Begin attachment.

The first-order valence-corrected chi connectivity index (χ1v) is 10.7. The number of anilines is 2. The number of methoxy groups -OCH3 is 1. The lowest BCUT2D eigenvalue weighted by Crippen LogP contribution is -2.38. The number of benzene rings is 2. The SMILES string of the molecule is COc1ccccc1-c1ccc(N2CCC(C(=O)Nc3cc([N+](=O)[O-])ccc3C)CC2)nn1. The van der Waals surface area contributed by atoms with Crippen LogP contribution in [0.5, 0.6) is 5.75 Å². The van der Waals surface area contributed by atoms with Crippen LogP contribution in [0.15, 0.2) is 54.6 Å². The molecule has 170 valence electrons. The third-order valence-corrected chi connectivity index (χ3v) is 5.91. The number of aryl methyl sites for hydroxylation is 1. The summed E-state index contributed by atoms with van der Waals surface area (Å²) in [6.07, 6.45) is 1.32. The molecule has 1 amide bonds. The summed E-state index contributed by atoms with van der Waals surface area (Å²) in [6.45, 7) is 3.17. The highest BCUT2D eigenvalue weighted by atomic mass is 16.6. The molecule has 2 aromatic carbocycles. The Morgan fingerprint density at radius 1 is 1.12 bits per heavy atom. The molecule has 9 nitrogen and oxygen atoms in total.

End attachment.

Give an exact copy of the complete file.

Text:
The first-order valence-corrected chi connectivity index (χ1v) is 10.7. The number of anilines is 2. The number of methoxy groups -OCH3 is 1. The lowest BCUT2D eigenvalue weighted by Crippen LogP contribution is -2.38. The number of benzene rings is 2. The SMILES string of the molecule is COc1ccccc1-c1ccc(N2CCC(C(=O)Nc3cc([N+](=O)[O-])ccc3C)CC2)nn1. The van der Waals surface area contributed by atoms with Crippen LogP contribution in [0.5, 0.6) is 5.75 Å². The van der Waals surface area contributed by atoms with Crippen LogP contribution in [0.15, 0.2) is 54.6 Å². The molecule has 170 valence electrons. The third-order valence-corrected chi connectivity index (χ3v) is 5.91. The number of aryl methyl sites for hydroxylation is 1. The summed E-state index contributed by atoms with van der Waals surface area (Å²) in [6.07, 6.45) is 1.32. The molecule has 1 amide bonds. The summed E-state index contributed by atoms with van der Waals surface area (Å²) in [6.45, 7) is 3.17. The highest BCUT2D eigenvalue weighted by atomic mass is 16.6. The molecule has 2 aromatic carbocycles. The Morgan fingerprint density at radius 1 is 1.12 bits per heavy atom. The molecule has 9 nitrogen and oxygen atoms in total.